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"Minerals of Britain and Ireland" is a completely comprehensive treatment of the minerals found in Britain, Ireland and the surrounding islands. Beautifully illustrated throughout with over 550 colour and black & white images, the book provides exhaustive coverage of the remarkably wide range of minerals found in this part of the world.By far the largest part of the book is the alphabetical listing of all the minerals described from Britain and Ireland. This includes species, varieties, synonyms, discredited minerals and fraudulent descriptions. The status of each mineral is clearly represented by distinctive formatting. All type localities are also described. The treatment is also enriched with biographical information on all those individuals who have had minerals named after them; it describes all the major mineral collections in national and local museums and university departments; and it summarizes the geological conditions in the major orefields that produced so many of the minerals."Minerals of Britain and Ireland" is replete with bibliographical references and it describes many additional discoveries never previously published. Coverage includes all relevant articles from national mineralogical organizations such as the Mineralogical Society of Great Britain and Ireland (from 1876) and the Russell Society (from 1982). Journals such as the "UK Journal of Mines and Minerals", "Mineralogical Record" and "Mineral Realm" are referred to extensively, as are many geological journals with mineralogical content.The last time a book of this type was attempted was 150 years ago, long before modern analytical instrumentation had been developed. Over 900 additional species new to Britain or Ireland have been described since that time. "Minerals of Britain and Ireland" covers in considerable detail the period 1858 to 2006, with particular emphasis on the last 50 years. In total, over 2200 minerals are listed, including over a thousand confirmed species.This monumental work will be warmly welcomed by the community of mineral collectors, curators, dealers, students and research scientists. Furthermore, archaeologists, environmentalists, mining historians, libraries, national heritage organizations and government agencies will also find much of value in this eagerly anticipated major work.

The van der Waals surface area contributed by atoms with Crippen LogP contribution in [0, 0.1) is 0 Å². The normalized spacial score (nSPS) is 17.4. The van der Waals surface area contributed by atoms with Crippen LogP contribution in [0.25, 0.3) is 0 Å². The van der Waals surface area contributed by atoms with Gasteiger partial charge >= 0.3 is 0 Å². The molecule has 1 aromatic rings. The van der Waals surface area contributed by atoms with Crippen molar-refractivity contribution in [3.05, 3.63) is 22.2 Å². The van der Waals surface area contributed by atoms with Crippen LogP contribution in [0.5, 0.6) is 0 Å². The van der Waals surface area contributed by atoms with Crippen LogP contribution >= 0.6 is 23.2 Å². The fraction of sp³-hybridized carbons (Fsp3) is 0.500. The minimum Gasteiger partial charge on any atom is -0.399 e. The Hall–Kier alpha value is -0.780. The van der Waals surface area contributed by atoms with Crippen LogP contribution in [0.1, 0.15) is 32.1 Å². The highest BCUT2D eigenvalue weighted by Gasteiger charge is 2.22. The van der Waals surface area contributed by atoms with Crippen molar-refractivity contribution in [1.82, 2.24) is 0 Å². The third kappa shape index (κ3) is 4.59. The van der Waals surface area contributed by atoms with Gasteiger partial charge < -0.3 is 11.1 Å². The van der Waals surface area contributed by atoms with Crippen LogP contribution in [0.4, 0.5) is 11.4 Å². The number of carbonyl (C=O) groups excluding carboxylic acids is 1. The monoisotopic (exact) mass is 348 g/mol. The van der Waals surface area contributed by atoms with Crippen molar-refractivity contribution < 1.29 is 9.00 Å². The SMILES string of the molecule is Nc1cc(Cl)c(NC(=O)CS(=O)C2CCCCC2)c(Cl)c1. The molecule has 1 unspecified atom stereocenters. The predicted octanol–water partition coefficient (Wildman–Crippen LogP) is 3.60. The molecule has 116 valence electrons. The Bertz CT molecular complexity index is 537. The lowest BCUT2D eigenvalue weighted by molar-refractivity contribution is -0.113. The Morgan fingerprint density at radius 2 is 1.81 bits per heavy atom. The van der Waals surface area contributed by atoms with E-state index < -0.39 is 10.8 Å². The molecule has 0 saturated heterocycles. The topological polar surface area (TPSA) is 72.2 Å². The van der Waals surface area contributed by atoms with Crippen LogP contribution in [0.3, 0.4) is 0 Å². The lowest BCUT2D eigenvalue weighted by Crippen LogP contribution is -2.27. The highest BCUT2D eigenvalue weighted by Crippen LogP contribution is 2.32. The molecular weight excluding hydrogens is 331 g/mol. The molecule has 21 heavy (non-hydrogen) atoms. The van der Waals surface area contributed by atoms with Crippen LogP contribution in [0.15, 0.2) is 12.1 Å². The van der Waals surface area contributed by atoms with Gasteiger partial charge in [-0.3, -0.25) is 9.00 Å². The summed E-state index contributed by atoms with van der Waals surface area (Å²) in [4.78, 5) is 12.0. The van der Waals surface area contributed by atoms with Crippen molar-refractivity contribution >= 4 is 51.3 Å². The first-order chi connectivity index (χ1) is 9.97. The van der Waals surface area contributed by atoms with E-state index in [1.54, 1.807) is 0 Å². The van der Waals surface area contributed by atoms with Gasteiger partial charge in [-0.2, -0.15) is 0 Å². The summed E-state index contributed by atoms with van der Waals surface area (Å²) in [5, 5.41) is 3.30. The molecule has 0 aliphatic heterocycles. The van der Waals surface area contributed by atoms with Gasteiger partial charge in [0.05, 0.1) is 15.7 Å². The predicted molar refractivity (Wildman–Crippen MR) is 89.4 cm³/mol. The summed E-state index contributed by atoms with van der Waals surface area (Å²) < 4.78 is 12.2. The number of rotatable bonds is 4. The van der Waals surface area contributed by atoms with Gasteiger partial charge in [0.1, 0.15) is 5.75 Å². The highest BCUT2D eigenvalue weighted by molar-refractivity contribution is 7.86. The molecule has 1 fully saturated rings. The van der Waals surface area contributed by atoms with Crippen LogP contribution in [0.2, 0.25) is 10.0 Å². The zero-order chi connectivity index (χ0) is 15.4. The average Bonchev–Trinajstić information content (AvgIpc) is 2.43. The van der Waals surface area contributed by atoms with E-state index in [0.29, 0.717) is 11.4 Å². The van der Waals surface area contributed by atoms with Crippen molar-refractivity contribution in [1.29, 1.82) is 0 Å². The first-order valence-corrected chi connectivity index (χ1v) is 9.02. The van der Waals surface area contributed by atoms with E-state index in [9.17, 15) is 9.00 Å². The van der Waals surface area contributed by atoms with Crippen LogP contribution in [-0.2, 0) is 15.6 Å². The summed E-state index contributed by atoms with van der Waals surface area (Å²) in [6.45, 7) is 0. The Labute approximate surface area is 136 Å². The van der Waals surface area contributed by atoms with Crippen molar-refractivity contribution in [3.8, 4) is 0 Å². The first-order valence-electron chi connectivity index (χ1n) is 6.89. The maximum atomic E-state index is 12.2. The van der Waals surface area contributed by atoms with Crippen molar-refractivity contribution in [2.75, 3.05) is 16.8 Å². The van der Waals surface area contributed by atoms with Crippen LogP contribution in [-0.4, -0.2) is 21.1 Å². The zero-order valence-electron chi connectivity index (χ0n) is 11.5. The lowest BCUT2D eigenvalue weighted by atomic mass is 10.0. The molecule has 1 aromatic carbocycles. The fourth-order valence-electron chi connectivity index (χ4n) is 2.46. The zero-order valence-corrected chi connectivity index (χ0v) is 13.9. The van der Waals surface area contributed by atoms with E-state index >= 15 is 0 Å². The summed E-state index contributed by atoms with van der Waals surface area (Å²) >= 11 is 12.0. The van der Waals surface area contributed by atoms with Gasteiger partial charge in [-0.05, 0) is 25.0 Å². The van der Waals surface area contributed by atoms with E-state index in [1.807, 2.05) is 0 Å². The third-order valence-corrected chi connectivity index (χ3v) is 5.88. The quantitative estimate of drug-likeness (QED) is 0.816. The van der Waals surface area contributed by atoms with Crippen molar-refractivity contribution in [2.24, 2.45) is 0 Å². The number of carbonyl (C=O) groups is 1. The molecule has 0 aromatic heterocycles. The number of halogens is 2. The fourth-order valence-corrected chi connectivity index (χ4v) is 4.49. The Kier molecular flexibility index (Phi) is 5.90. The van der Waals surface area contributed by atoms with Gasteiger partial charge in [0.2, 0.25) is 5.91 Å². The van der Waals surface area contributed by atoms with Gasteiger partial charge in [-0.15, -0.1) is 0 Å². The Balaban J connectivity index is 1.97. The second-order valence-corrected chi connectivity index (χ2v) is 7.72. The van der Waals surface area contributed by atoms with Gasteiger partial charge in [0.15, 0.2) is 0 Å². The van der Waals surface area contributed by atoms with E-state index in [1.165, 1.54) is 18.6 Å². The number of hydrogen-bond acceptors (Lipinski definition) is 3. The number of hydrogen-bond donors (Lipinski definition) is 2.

Over the last several decades, the number of people who are actively involved in the hobby or science of mineral collecting has grown at an increasing pace. In response to the growing demand for informa- tion which this large and active group has created, a number of books have been published dealing with mineralogy. As a result, the reader now has a choice among mineral locality guides, field handbooks, photo collections, or books dedicated to the systematic description of minerals. However, as interest in mineralogy has grown, as collectors have become increasingly knowledgeable and aware of mineralogy in its many facets, the need for more specialized information has also grown. Nowhere is this need greater than in the subject of the fluorescence of minerals. The number of collectors who now main- tain a fluorescent collection is substantial, interest is constantly increasing, and manufacturers have recently responded by the intro- duction of new ultraviolet equipment with major improvements in utility and performance. Yet when the collector searches for any information on this subject, little will be found. He or she will seek in vain for the answers to questions which present themselves as in- terest in fluorescent minerals grows and matures. Which minerals fluoresce? Where are fluorescent minerals found? What makes a mineral fluoresce? Why does ultraviolet light produce fluorescence? What is an activator, and how does it contribute to fluorescence? On these matters, the available mineralogy books are largely silent.
' is really valuable and useful. It is not only a reference book but moreover a complete and rigorous study treatise, indispenssable for all prsons who need to learn about iron and its compounds, including the organic complexes and microbiological reactions. It plainly satisfies these aims and should be compulsory reading for university and research institute libraries. It is valuable for any scientist related with soil science, geology, sedimentology, geochemistry, mineralogy, or, more in general, anybody connected with the geosciences. It also provides a very good, up to date revision of iron literature up to 1987 and is, therefore, a rich source of information.' Geoderma, 47:1
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